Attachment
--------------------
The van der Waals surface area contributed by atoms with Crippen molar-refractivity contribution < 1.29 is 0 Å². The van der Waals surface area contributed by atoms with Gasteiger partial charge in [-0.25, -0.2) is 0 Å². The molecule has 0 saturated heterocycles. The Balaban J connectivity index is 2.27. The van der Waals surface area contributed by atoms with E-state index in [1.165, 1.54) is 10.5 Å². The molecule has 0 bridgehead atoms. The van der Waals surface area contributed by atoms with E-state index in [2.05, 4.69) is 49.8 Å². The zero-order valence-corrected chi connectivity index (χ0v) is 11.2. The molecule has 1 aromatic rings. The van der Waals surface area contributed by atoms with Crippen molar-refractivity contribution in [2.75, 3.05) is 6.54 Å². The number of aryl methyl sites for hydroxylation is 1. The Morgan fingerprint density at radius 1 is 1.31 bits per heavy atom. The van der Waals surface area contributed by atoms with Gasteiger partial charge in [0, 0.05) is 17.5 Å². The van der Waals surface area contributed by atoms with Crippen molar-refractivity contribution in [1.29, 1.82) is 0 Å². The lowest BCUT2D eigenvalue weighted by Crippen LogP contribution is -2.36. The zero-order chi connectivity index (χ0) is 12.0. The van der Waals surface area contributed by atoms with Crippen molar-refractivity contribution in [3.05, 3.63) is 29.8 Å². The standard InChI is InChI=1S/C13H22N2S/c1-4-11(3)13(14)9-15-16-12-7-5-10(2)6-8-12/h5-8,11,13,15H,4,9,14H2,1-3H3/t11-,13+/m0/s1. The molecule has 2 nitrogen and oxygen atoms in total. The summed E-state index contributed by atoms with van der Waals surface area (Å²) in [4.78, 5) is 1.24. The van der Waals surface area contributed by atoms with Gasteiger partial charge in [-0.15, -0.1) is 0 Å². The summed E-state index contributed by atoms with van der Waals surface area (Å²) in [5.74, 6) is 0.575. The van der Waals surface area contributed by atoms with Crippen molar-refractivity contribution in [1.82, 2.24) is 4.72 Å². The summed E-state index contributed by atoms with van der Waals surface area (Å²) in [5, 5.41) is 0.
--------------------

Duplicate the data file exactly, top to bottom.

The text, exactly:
The van der Waals surface area contributed by atoms with Crippen molar-refractivity contribution < 1.29 is 0 Å². The van der Waals surface area contributed by atoms with Gasteiger partial charge in [-0.25, -0.2) is 0 Å². The molecule has 0 saturated heterocycles. The Balaban J connectivity index is 2.27. The van der Waals surface area contributed by atoms with E-state index in [1.165, 1.54) is 10.5 Å². The molecule has 0 bridgehead atoms. The van der Waals surface area contributed by atoms with E-state index in [2.05, 4.69) is 49.8 Å². The zero-order valence-corrected chi connectivity index (χ0v) is 11.2. The molecule has 1 aromatic rings. The van der Waals surface area contributed by atoms with Crippen molar-refractivity contribution in [2.75, 3.05) is 6.54 Å². The number of aryl methyl sites for hydroxylation is 1. The Morgan fingerprint density at radius 1 is 1.31 bits per heavy atom. The van der Waals surface area contributed by atoms with Gasteiger partial charge in [0, 0.05) is 17.5 Å². The van der Waals surface area contributed by atoms with Crippen molar-refractivity contribution in [1.29, 1.82) is 0 Å². The lowest BCUT2D eigenvalue weighted by Crippen LogP contribution is -2.36. The zero-order chi connectivity index (χ0) is 12.0. The van der Waals surface area contributed by atoms with Crippen molar-refractivity contribution in [3.05, 3.63) is 29.8 Å². The standard InChI is InChI=1S/C13H22N2S/c1-4-11(3)13(14)9-15-16-12-7-5-10(2)6-8-12/h5-8,11,13,15H,4,9,14H2,1-3H3/t11-,13+/m0/s1. The molecule has 2 nitrogen and oxygen atoms in total. The summed E-state index contributed by atoms with van der Waals surface area (Å²) in [4.78, 5) is 1.24. The van der Waals surface area contributed by atoms with Gasteiger partial charge in [-0.15, -0.1) is 0 Å². The summed E-state index contributed by atoms with van der Waals surface area (Å²) in [5.74, 6) is 0.575. The van der Waals surface area contributed by atoms with Crippen molar-refractivity contribution in [1.82, 2.24) is 4.72 Å². The summed E-state index contributed by atoms with van der Waals surface area (Å²) in [5, 5.41) is 0.